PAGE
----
When I arrived at the autonomous shuttle company, one of my tasks was to design a lane line detection system.
I couldn’t use this, as I had to use Deep Learning.
Perception — Deep Learning
The Nanodegree then jumps to Deep Learning where you will build two projects: A traffic sign classifier, and a Behavioral Cloning project.
These two projects will teach you how to use Deep Learning in Computer Vision (highly needed) with practical approaches.
In the traffic sign classifier project where you’ll learn about Neural Networks and Convolutional Neural Network to classify images.
This was my first ever introduction to this and it was quite good.
In the behavioral cloning project, you will learn to use a self-driving car simulator to record data and annotate them and then train a model on this data to steer the wheel.
👉 These two projects are very nice to teach Deep Learning, the behavioral cloning project is also very impressive.
However, I here have the exact same comment as before: this is not used in self-driving cars!
If you’re looking for an overview of the technologies, it’s good! Just don’t expect to find real self-driving car code in these projects; even for the classification part. You can refer to my email “ Why end-to-end Deep Learning is a fake dream ” from last month for more information.
These four projects are part of the Perception section of the Nanodegree.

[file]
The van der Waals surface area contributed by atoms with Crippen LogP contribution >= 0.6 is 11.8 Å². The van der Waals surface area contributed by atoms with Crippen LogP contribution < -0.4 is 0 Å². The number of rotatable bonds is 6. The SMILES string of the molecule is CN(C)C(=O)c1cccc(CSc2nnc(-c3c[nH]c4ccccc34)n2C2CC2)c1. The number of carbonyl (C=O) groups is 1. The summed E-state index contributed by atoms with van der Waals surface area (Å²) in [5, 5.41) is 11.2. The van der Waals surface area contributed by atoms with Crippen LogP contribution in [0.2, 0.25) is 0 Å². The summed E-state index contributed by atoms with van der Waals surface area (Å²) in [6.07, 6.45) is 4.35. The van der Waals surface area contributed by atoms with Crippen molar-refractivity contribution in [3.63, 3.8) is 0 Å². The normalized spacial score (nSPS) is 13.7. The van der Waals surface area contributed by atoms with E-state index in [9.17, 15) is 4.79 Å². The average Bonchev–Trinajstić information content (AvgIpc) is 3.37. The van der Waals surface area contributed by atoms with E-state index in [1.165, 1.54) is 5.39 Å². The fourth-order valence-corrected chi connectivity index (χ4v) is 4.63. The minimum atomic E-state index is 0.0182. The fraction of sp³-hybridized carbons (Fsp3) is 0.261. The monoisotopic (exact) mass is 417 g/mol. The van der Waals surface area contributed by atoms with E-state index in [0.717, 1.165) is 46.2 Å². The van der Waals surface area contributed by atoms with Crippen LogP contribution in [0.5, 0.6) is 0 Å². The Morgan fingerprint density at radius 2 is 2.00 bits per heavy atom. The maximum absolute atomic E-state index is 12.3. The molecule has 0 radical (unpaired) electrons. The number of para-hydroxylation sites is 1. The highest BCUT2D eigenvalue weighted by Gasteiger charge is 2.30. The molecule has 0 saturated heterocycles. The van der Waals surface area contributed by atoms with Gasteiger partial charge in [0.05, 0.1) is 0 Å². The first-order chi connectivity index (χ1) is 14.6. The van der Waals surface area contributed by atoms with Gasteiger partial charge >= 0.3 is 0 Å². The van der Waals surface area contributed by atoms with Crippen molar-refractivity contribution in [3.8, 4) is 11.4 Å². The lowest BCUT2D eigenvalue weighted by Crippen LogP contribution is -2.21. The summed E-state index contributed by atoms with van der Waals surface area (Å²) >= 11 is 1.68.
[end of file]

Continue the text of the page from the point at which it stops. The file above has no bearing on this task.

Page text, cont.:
It’s all in Python. The rest is about the other modules of self-driving vehicles; and it’s in C++.
Sensor Fusion & Localization — Bayesian Filters
The next project is about Sensor Fusion and Localization.
In Sensor Fusion, you will learn what Kalman Filters are and how to use Extended Kalman Filters to fuse data from RADAR and LiDAR.
It’s nice and challenging; quite advanced too. The project is however not very visual; maybe they changed it so it looks like the Sensor Fusion Nanodegree?
In Localization, you will learn about Particle Filters, another type of Bayes Filters.
This is also great but I have the same comment; you can’t really show this to a recruiter and expect to impress.
👉 The course content is really good. It is taught by Mercedes Benz team.
One bad point is that the projects are not very intuitive and appealing. I’m not sure if they changed this.
It was much better in the Sensor Fusion Nanodegree.
It’s all in C++, which is more challenging but also closer to reality.
Planning & Control — Work in Simulators
Finally, you will learn about Planning and Control.
Planning is about defining a trajectory, Control is about following it.
These two parts are in C++ using the simulator. To me, using the simulator is a very good thing since it allows for visually appealing projects.
In the planning section, you will learn about basic Artificial Intelligence (Dijkstra, A* algorithms), and you will have to design a highway driving algorithm. This is the most challenging project of the whole Nanodegree.
In the control section, you will learn about PID Controllers, used to determine a steering angle. They previously had an MPC section that disappeared in the nanodegree update.
👉 This introduction is quite good considering they could allow only a small portion of the course to each topic.
Coding a Real Self-Driving Car
Finally, you will put code in a real-self-driving car. I did it during the 9 months long Nanodegree, and it was one of the best experiences of my life.
I teamed up with 4 people, and we had to drive in a parking lot in a real self-driving car. To me, this is the main reason to purchase this course.
This projects will also teach you a lot about ROS, and autonomous vehicle architectures. With this project, the Nanodegree provides a unique experience, close to reality. You can literally code a self-driving car from your bedroom!